Likewise, calls to Texas-based Ryland officers were referred to a corporate press spokesman in Maryland, who reiterated that Ryland stands by its storm-window solution.
"Obviously, Ryland is committed to building homes of the highest quality," the spokesman said. "We would not have been in business for more than 30 years if that had not been a philosophy that we had put in place and followed. We would not have more than 150,000 homeowners at this point. We offer our homeowners one of the most comprehensive warranty programs in the industry. We meet our warranty and service agreements with our customers. They're very well defined."
Houston attorney George Pain, who specializes in suits against homebuilders and has dealt with Ryland's attorneys on several occasions, agrees that "Ryland is not a bad outfit compared with some others. I work with their lawyers pretty well. They seem to have the attitude of 'OK, we screwed up, we made a mistake, we want to do the best we can to get out of it and not make any further mistakes.'"
But Pain admits that attitude usually kicks in only after a lawyer has been retained. "Oftentimes the homeowner deals with underlings. Supervisors, construction supervisors, people at the lower levels. At the lower levels, they don't want to admit that anything was done wrong to their higher echelons."
Cobarruvius understands that a house is a complex piece of construction that will sometimes malfunction. All he ever expected is that a company that prides itself on customer service would make good-faith efforts to satisfy legitimate customer complaints. And that, to his mind, is all he never got.
He's joined by dozens of Ryland homeowners in Houston, Dallas, and San Antonio, few of whom think that the defects they've discovered in their homes are the result of any malicious action by Ryland. What their complaints all boil down to is this: The service they've gotten from Ryland has been so odious that many have simply given up and chalked their experience up to, well, very expensive experience.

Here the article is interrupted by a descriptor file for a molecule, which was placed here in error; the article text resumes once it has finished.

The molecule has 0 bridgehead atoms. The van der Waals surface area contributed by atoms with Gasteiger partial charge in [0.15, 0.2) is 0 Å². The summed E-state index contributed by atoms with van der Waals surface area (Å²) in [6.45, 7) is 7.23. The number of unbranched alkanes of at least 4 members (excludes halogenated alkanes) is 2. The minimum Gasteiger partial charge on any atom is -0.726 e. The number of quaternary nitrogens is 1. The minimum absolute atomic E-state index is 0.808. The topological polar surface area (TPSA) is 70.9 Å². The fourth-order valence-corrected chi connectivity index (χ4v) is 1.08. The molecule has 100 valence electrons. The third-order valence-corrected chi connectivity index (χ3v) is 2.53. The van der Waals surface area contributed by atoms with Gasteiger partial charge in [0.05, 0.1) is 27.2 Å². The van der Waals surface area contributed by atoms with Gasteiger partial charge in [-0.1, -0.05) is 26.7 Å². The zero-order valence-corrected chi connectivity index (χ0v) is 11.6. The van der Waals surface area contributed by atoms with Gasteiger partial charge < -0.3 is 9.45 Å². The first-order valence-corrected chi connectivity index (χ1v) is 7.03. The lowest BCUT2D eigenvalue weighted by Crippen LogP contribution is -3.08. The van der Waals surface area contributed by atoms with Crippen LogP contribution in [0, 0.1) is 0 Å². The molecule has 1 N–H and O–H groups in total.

"It's almost as if," said one Ryland owner who didn't want his name used, "they try to make the whole process of getting a problem solved so difficult that, in the end, you'd just rather not even call them at all."
The Better Business Bureaus in both Houston and Dallas second that idea with files that report, in part, that Ryland "has a pattern of not settling complaints to the customer's satisfaction."
Ryland spokesperson Ann Madison reports that the homebuilder has been in negotiations with the Houston BBB since July. While this story was being written, the BBB changed its report to the inconclusive news that the organization is "in the process of developing information" on Ryland, and "does not have a report at this time." (The Dallas BBB's report remains as quoted.)
"Any large publicly held company is going to have complaints on file, legal issues from time to time," Madison explains. "We wish that we could please everyone. We're glad that we can please the majority of our buyers."
That's not good enough for Cobarruvius. Maybe Ryland can't please everyone, but he, at least, demands satisfaction.
"I want the attorney general to review this," says Cobarruvius. "They should make a decision. I've volunteered my time to go and help them do that. Ryland, I don't think they ever will do anything for me. I want them to tell me what's wrong with the windows and help me fix it. Instead of standing behind their product, they want to stand behind their attorneys.